and Piglet better. I'm sure some Eastern philosophers are annoyed (or rolling over in their
graves) at these books, but, hey, it's the only way Americans are every gonna understand
it at all!
Was this review helpful to you? Yes No Sending feedback...
Thank you for your feedback.
Sorry, we failed to record your vote. Please try again.
Report abuse
1 of 1 people found the following review helpful By SplatW, on Nov. 1 2003
Format: Paperback
Definetly not as good as the first. I really couldn't get over the condecending tone towards the whole loveable cast of my childhood heros. The chapter criticising feminism outraged me highly...It showed the authors obvious lack of understanding of what feminism is, even at its core, much less the understanding that there are an unlimited number of "breeds" of feminism...
The whole book is hypocritical...the author spends all his time complaining about how in the wrong people who complain all the time are...
Don't bother with this one.
Was this review helpful to you? Yes No Sending feedback...
Thank you for your feedback.
Sorry, we failed to record your vote. Please try again.
Report abuse
Format: Paperback
This sequel of the masterpiece "Tao of Pooh" beats the original in terms of density of ideas and clarity of presentation. It is nearly double the size of "The Tao of Pooh", hence gave me double the pleasure of reading it. Having read A.A. Milne's Pooh classics, and having thoroughly enjoyed the "Tao of Pooh", it was only natural that I buy this book and have more fun learning about Taoism through the enjoyable adventures of Pooh and Piglet.
This volume focuses on the various Piglet stories, showing us how smallness can be a virtue (Te). It recounts Piglet's myriad adventures: the Heffalump, Owl's house episode, and encounters with Tigger and Eeyore to teach us about philosophical truths: things can look different that what they are, one needs to find their place and live in harmony with nature, etc. Actually, in almost an imperceptible way the author gets us to think about fundamental issues that are at the core of our relationship with the modern world. For example, how the West borrowed early scientific knowledge from the East but did not borrow the philosophical basis behind that knowledge. Since I pursue a science career, this particular issue triggers an important bell for me. One can almost sense an anti-science substratum in the book, yet as a scientist I cannot help agree with the author in many cases. Science today is like a vehicle running amok without a driver. Is this really good for us? Why aren't we even asking ourselves these questions? At least Benjamin Hoff does, and he deserves an open ear.
Of course, not all the ideas are developed into an indisputable treatise. This book is classified as "humor" after all. This is perhaps appropriate since the Taoist attitude to life also depends on humor to some extent. Pooh and Piglet, the humorous characters who do not take themselves seriously are in a way the perfect vehicle to illustrate ancient Taoist principles. This is a highly recommended book!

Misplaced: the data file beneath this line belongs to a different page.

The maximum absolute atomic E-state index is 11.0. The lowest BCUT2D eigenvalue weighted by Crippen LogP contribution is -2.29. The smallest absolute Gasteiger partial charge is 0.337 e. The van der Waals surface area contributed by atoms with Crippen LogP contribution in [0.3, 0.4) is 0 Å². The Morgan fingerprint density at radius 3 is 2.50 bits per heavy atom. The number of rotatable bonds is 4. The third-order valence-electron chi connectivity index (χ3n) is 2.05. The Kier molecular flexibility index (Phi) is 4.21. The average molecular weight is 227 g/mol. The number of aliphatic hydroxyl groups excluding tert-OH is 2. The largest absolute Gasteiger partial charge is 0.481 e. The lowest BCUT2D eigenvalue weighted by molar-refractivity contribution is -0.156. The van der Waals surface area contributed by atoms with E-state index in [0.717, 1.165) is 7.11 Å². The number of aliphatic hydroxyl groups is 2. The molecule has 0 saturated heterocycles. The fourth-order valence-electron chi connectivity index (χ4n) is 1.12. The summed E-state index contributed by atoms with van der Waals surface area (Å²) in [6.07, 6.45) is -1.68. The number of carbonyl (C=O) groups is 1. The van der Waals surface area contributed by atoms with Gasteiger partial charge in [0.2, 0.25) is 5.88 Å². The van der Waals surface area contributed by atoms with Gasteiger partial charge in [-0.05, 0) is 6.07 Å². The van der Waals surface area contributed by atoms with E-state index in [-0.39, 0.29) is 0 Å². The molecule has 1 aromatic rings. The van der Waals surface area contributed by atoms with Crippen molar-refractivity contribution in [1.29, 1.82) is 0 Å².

Was this review helpful to you? Yes No Sending feedback...
Thank you for your feedback.
Sorry, we failed to record your vote. Please try again.
Report abuse
By FrKurt Messick HALL OF FAMETOP 1000 REVIEWER on July 8 2003
Format: Paperback
If Pooh is the embodiment of the Tao, the Piglet is the embodiment of the Te, the Chinese word and principle for Virtue. Benjamin Hoff, in his first book 'The Tao of Pooh' talks about the religio-philosophical tradition of Taoism, and in this follow-up book, he explores in more detail with Piglet, who felt neglected in the first volume, but felt it only natural considering he's a Very Small Animal (and life is not always easy for a Very Small Animal), the concept of virtue, or the Te.
The Te is not so easily contained in the word virtue, however. 'It is instead a quality of special character, spiritual strength, or hidden potential unique to the individual--something that comes from the Inner Nature of things. And something, we might add, that the individual who possess it may be quite unaware of--as is the case with Piglet through most of the Pooh stories.'
Of course, virtue un-enacted is a Very Small Virtue, indeed, so it become the responsibility of those with a Te to bring it forward in transformation. A Very Small Virtue, like a Very Small Animal, can be a good thing if the dreaded Heffalump comes by -- it might not get squashed; it might be ignored. But this is not the way of the Te.
The Te such as Piglet's can overcome distraction such as the Tigger Tendency -- the tendency to bounce off in different directions simply because they feel good. It can also help overcome the increasing drive toward acquisition (a Very Small Animal doesn't need Very Many Things; a society with cares for Virtue must not have an overpowering care for Things).
The modern person tends to overlook the small virtues in favour of Progress, in pursuit of reaching a potential, which 'is seen as an increase of tools'. Of course, with more tools we can do more stuff!
Read more ›
Was this review helpful to you? Yes No Sending feedback...
Thank you for your feedback.
Sorry, we failed to record your vote. Please try again.
Report abuse

Most recent customer reviews